A killer prisoner on death row could be handed a reprieve over claims the sentencing judge is anti-Semitic.
The Texas Court of Criminal Appeals already halted Jewish inmate Randy Halprin’s execution in 2019, and will now rule on whether he should be re-tried, a motion supported by more than 100 Jewish lawyers in the state.
Halprin was part of the Texas 7, a group of prisoners who escaped from a maximum security prison near Kenedy, Texas, on December 13, 2000.
Six of the seven were convicted and sentenced to death for the murder of Irving, Texas police officer Aubrey Wright Hawkins, who was shot and killed when responding to a robbery perpetrated by the group.
Halprin, then 23, was serving a 30-year sentence for injury to a child when he was 19.
But now, Halprin could be retried after an appeals judge ruled that Judge Vickers Cunningham may have discriminated against Halprin because of his religion when he sentenced him to death.
In her findings, Judge Mays wrote that Judge Cunningham, “harbored actual, subjective bias against Halprin because Halprin is a Jew, and that Judge Cunningham’s anti-Semitic prejudices created an objectively intolerable risk of bias.”
She added that a “new fair trial is the only remedy” for Halprin, who was convicted and sentenced to death for his role in the “Texas seven” slaying of a police office on Christmas Eve in 2000.
Halprin had accused now retired Judge Cunningham in court documents of describing him as “a f***ing Jew” after the trial.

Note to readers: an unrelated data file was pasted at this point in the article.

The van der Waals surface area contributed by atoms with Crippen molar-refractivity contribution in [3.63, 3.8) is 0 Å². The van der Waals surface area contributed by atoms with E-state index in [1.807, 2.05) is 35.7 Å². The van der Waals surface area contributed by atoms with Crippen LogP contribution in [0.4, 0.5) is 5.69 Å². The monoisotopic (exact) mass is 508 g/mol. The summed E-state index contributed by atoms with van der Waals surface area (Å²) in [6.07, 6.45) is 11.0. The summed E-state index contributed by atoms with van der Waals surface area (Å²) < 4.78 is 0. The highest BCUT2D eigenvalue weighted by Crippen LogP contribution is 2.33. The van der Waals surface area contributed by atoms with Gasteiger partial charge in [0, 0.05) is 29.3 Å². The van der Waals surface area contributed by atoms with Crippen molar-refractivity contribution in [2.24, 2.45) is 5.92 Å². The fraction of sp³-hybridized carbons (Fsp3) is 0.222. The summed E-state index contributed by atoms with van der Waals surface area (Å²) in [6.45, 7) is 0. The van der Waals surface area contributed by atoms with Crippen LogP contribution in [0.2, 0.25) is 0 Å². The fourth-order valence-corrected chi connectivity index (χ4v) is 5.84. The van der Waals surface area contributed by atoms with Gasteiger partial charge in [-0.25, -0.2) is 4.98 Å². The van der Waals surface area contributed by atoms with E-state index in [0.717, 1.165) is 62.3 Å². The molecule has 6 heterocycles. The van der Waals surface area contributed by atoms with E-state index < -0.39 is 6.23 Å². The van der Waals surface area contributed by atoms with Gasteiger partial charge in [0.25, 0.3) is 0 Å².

Former campaign workers and friends also said Cunningham “took special pride in the death sentences [of the Texas Seven] because they included Latinos and a Jew,” according to Halprin’s petition for a new trial, as reported by NBC.
The judge’s own brother supports the assertion that he is bigoted. After Cunningham drew national attention when he ran in the Republican primary for a Dallas County commissioner’s seat in 2018, his estranged brother said he was a “lifelong racist.”
Cunningham’s brother, who is married to a black man, said the judge promised to financially reward his children if they married people of the opposite sex who were white and Christian.
He later admitted this, but denied he was a racist. “I strongly support traditional family values,” Cunningham told the Dallas Morning News in 2018. “If you marry a person of the opposite sex that’s Caucasian, that’s Christian, they will get a distribution.”
Cunningham denied that his views ever impacted on his performance as a judge in Dallas County for 10 years.
Attorney Marc Stanley told NBC Dallas-Fort Worth: “When you have a judge that has a prejudgment against you and says horrible things about your religion or your race behind your back, you don’t have a fair trial.”
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